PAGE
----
Central to Ferdinand de Saussure's linguistic theory introduced in "Course in General Linguistics" is the distinction between "langue" and "parole". For de Saussure, langue (language) is the abstract structure or system of conveying meaning while parole (speech) is the particular use of language (somewhat but not completely similar to Noam Chompsky's linguistic competence and performance). De Saussure gives the example of Chess, the game which exists as a set a rules and functions (langue) with endless possibilities to be played out (parole).
The importance of de Saussure's distinction starts in the fact that langue obviously determines any possible parole. While parole is individual langue exists only as a social entity that no one has any full control over. Since it precedes parole, langue should be in de Saussure's view the focus of linguistic inquiry. But parole is still important since it is only through the idiosyncratic manifestations of speech (parole) that we can access the langue.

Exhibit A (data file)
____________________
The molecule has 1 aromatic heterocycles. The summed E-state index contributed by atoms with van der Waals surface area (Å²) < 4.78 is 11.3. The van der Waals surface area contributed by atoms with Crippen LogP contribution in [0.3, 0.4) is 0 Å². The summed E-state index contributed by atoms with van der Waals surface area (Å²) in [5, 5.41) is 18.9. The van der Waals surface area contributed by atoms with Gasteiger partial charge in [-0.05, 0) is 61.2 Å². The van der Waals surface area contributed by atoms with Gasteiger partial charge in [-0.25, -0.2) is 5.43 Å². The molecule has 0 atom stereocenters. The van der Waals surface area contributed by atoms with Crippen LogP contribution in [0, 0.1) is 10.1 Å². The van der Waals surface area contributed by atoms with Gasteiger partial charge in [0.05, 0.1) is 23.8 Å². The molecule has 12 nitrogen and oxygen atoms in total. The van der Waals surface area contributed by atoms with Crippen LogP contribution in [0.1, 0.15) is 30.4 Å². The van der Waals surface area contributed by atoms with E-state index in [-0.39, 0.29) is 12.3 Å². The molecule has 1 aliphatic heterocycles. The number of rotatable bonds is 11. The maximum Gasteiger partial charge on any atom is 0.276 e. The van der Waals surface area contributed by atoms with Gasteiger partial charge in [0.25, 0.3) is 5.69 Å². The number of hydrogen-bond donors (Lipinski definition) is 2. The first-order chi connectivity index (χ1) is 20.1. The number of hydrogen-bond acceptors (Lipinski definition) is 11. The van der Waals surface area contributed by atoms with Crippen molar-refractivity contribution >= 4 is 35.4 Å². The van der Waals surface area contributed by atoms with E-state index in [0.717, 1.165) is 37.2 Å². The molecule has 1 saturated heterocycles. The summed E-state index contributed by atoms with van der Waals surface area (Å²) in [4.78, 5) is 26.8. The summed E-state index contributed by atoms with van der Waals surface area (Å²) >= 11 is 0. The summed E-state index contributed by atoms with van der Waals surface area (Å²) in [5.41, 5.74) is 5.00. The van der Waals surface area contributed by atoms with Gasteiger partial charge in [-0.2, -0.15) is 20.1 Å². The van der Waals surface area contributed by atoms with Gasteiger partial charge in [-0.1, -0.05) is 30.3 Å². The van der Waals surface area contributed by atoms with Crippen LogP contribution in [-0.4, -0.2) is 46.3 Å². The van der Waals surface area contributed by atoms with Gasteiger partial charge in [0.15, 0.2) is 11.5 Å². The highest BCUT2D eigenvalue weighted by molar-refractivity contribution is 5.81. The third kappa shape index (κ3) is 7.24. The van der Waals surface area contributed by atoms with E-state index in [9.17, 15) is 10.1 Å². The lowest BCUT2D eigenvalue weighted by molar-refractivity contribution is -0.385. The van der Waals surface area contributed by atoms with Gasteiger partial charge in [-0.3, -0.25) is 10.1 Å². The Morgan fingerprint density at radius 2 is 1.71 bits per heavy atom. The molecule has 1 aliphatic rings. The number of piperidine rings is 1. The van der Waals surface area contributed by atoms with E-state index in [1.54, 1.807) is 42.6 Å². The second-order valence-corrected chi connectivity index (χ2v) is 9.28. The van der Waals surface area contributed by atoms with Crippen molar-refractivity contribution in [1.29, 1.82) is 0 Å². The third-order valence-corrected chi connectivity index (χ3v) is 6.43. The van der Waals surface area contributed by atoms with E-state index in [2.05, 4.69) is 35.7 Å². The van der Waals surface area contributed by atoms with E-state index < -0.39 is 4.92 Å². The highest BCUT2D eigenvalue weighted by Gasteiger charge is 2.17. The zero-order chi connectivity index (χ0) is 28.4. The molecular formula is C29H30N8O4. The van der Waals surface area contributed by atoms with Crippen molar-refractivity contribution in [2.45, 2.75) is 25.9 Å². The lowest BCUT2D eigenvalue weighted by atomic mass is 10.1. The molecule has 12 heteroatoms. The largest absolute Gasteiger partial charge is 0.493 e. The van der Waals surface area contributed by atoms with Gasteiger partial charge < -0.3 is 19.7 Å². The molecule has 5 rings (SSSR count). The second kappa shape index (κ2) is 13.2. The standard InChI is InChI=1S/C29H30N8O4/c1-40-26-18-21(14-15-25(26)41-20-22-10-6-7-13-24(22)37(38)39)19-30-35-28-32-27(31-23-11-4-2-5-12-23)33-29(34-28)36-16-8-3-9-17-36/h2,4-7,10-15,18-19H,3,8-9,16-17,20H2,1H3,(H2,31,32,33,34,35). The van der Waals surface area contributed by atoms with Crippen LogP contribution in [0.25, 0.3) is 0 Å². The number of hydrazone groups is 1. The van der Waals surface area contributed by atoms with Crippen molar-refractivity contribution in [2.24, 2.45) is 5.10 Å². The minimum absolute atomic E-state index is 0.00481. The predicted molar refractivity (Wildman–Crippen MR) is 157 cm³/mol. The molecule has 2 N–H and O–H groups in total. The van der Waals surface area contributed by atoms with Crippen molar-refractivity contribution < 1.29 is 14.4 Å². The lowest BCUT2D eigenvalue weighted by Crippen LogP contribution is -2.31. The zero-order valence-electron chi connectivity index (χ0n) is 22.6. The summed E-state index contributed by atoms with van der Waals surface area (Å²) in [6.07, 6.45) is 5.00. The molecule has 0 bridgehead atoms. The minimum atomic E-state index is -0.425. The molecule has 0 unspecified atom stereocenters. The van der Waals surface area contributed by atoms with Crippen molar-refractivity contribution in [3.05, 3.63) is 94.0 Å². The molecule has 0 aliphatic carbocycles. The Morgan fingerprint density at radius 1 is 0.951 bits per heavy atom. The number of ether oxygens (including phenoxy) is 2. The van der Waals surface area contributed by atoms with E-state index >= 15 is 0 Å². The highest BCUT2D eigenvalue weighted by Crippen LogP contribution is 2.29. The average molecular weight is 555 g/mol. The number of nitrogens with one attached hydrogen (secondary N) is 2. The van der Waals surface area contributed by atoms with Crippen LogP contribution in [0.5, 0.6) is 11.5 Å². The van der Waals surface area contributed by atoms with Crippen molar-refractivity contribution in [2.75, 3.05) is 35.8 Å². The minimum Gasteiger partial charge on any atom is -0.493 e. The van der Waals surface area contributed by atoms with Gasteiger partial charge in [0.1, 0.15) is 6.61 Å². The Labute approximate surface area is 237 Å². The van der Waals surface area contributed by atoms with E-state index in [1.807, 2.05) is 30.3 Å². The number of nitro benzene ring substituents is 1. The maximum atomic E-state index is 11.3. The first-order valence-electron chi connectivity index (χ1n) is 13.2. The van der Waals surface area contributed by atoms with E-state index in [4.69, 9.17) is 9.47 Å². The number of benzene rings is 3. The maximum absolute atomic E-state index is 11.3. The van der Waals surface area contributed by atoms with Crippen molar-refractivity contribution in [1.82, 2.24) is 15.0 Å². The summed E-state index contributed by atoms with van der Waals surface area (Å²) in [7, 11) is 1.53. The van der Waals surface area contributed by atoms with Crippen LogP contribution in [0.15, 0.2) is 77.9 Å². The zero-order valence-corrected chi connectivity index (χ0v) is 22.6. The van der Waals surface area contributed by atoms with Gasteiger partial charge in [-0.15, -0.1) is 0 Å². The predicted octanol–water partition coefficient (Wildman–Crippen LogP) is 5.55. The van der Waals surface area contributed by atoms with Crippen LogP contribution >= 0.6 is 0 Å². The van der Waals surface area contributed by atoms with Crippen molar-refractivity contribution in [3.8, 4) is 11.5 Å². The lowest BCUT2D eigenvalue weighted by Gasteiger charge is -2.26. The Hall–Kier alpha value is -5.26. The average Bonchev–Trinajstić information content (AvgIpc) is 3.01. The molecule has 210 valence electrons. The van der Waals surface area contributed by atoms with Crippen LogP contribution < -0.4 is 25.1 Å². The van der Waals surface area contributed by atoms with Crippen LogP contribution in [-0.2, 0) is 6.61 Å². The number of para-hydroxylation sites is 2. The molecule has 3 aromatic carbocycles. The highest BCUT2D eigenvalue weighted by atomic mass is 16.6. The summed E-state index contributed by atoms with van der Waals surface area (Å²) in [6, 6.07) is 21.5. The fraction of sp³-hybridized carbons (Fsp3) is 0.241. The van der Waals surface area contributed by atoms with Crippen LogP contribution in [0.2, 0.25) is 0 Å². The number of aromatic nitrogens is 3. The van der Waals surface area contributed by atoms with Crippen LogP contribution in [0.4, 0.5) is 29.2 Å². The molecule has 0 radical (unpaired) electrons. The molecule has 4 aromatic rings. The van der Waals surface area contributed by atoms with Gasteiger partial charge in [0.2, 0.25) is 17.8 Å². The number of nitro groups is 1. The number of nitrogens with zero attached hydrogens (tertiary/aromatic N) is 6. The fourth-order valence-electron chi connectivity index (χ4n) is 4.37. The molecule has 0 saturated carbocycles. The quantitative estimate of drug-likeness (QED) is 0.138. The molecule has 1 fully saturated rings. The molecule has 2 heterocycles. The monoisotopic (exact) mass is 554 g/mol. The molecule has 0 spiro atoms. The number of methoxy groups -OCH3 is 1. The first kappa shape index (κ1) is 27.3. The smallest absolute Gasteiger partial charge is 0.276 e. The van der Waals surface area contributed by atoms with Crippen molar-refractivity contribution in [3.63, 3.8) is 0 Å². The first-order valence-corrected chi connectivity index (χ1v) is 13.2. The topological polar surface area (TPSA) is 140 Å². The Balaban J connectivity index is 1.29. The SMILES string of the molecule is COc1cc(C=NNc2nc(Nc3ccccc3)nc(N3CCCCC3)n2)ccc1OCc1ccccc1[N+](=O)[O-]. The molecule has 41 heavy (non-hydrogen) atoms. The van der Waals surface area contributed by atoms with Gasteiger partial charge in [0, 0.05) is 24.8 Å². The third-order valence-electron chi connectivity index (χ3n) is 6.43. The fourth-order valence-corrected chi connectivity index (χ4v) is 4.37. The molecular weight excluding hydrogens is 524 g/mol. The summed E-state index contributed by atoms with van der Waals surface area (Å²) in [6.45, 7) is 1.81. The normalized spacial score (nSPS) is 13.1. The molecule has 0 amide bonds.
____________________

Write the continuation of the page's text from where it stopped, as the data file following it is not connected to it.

The distinction between langue and parole is also important since it is central to de Saussure's structuralist view of language as a self contained system of signification. Chess exists before any actual game and it's not up to the players do decide on the rules. If you try to play checkers with Chess pieces no one will be able or want to play with you, that is you will not be understood. But when we play Chess, or use language, it's not about the pieces by themselves but their perspective relationships within the context of the game's setting and rules. This leads us to how de Saussure thinks of language as a system of inner relations between words that relate to each other and not referential reality (see The arbitrarynature of the Sign) . This means that to anything we say there is an underlying structure which determines its possibility.